There can be no conversation when some people scrunch shut their eyes, plug their ears and sing “la, la, LA!!” while other people scream until their faces turn red and yet other people turn away entirely. Then, there is only chaos.
There have to be quiet voices constantly talking and quiet listeners constantly listening to begin and sustain such conversations, in the hopes that some of the others will stop their activity and join in.
I can’t come up with anything more coherent than that right now. I’m tired and sad, but I think; at the heart of it all, that’s got to be the beginning and cornerstone of any change.
I have mood fluctuations that are the normal sort, but because I can be a curious about order/patterns and because of having gone to a therapist for most of a year in my past and because I overthink in general, I sort of try to track them in a lazy way. If I were more ordered, and more prone to lists, and more worried that I were looking at something like true chronic depression, I’d probably be keeping a calendar.
In fact, I have kept calendars for things in the past. I usually give it up when I realize that nope, it’s a normal cycle tied to hormones or Major Event memories.
It’s still frustrating.
For instance, I’ve been fighting a low-grade feeling of frustration, depression and general urge to rail at the world, cry, beg for attention, and hide from the world all at once. It’s annoying when your brain wants to do very contradictory things all at once. But it’s February, and more than that, it’s right around Groundhog’s Day. So of course it makes sense that I’d be feeling that way. 10 years ago, the divorce of my first marriage happened on Groundhog’s Day. We went before a judge, agreed that what the lawyer had drawn up was what we thought was fair, and the judge signed the paper, which we then took down another hall to pay to have recorded.
I’m extremely happy to be married to the man I’m married to now. My husband is considerate, sweet, does chores simply because he knows I don’t like doing them as well, brings me grocery store flowers because he knows they will make me smile, and in general is a good man.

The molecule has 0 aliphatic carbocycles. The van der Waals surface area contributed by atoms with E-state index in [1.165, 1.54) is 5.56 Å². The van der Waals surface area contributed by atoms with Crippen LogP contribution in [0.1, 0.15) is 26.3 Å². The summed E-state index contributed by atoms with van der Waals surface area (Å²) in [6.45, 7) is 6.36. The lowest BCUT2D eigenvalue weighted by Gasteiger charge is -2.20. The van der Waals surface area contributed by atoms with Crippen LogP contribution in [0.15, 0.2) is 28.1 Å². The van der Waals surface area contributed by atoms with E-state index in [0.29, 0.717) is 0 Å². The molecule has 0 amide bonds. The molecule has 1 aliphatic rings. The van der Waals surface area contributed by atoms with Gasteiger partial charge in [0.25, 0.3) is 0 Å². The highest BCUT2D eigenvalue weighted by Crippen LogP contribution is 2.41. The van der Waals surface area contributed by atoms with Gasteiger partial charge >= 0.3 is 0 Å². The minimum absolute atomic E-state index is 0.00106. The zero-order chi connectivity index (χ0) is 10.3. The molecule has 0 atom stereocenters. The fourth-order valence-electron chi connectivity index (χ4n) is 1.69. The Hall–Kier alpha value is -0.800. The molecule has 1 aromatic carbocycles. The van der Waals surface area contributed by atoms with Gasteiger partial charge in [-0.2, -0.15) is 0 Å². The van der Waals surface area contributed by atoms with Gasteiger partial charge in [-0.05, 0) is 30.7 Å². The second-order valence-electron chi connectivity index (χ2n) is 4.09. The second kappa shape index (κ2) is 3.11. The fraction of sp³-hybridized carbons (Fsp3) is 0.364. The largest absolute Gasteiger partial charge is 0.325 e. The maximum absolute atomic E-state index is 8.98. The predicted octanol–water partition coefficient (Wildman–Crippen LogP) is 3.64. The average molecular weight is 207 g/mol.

I’m also happier being me and not hiding as much of myself as it turns out I used to. I laugh more, am honest about things that bother me rather than arguing Devil’s Advocate positions. (I still think about them, because my brain works that way, but if I decide that I don’t agree, I don’t worry about it as much as I did before.)
In general, it turns out that divorce was a good thing. It was still incredibly miserable when it happened. I didn’t want to give up on that marriage when I did. I still believe my ex-husband was a good man in general, even if we weren’t good together. It was still basically 11 years of my life that “didn’t work” or “were wasted” if I’m feeling particularly negative. And my body and brain apparently still get hung up on that. It’s annoying, even when (maybe especially when) I know why my body is doing it.
So I try to do other things or just remind myself gently that “hey, your brain is being stupid because this is a sad anniversary, but you can still be happy, anyway”. Sometimes that helps.
And sometimes I just have to play a stupid puzzle game, or read, or play music to distract myself until my body and brain move on to the next thing.
It’s about that time again.
I should probably say that when I use the word “depression” for myself I don’t mean the clinical sort. Every once in a while, I debate going to a licensed professional and finding out if I have a mild version, but as I can usually shake myself out of the mood or just wait it out, I haven’t bothered. It costs money and energy that I’d rather spend on other things.